Casey Skaarsgard

mountains & telephone wires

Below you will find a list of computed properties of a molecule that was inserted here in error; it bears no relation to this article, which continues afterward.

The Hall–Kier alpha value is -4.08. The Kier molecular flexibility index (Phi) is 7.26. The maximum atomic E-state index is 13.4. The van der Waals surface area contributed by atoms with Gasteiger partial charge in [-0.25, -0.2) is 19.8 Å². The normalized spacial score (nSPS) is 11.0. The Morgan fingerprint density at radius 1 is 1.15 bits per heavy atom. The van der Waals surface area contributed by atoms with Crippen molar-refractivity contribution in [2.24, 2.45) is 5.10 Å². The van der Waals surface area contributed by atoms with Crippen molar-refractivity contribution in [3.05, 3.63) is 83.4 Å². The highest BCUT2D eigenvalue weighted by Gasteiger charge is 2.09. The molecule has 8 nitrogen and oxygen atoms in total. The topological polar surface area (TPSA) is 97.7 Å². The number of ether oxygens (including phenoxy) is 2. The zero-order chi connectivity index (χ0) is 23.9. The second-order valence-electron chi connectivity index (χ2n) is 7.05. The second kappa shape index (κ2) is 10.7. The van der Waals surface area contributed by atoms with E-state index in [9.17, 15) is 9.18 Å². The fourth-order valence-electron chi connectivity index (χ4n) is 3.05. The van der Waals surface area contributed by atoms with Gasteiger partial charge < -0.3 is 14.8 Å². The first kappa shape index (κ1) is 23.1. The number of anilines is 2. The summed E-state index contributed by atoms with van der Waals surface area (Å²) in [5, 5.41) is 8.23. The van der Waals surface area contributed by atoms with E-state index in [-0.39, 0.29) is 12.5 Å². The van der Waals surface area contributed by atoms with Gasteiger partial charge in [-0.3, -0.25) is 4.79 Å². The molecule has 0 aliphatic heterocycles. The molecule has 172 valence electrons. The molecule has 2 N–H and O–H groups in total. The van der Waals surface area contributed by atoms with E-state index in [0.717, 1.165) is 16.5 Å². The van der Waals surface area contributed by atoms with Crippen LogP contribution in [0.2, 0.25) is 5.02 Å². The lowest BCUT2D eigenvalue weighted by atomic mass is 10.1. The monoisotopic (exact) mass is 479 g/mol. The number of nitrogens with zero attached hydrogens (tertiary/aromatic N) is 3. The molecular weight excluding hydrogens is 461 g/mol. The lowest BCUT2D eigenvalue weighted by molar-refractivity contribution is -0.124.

None but I had ever voted. Most of us, my kin, believed we had deserved the government we got. Choosing our leader to lead us was against the bone. It cut against the grains of many of my centuries. I did it myself as a lark, thinking to myself that I was placing a bet on a piece of penny candy, really. I bet, I thought to myself, that if I write this name on this slip of paper and push it through the slot, that I will pick a candy of this flavor. And, I thought to myself, if I write a name that differs on this same piece of paper, I will pick a candy of another flavor. I was instantly apprehended by the authorities as to having no right to be there at all. To vote was prohibited. And they said it was all owing to a mix up which, they insisted, pertained to my nationality. When I insisted back to them that it wasn’t that at all, they laughed; it was the border, I exclaimed. “It is the border!” I said to them. And the whole bunch of them tossed me and my heavy pack onto the track. It was the last time I would attempt such tomfoolery, and would go live by myself within the pine forest, among women and men of my kind.

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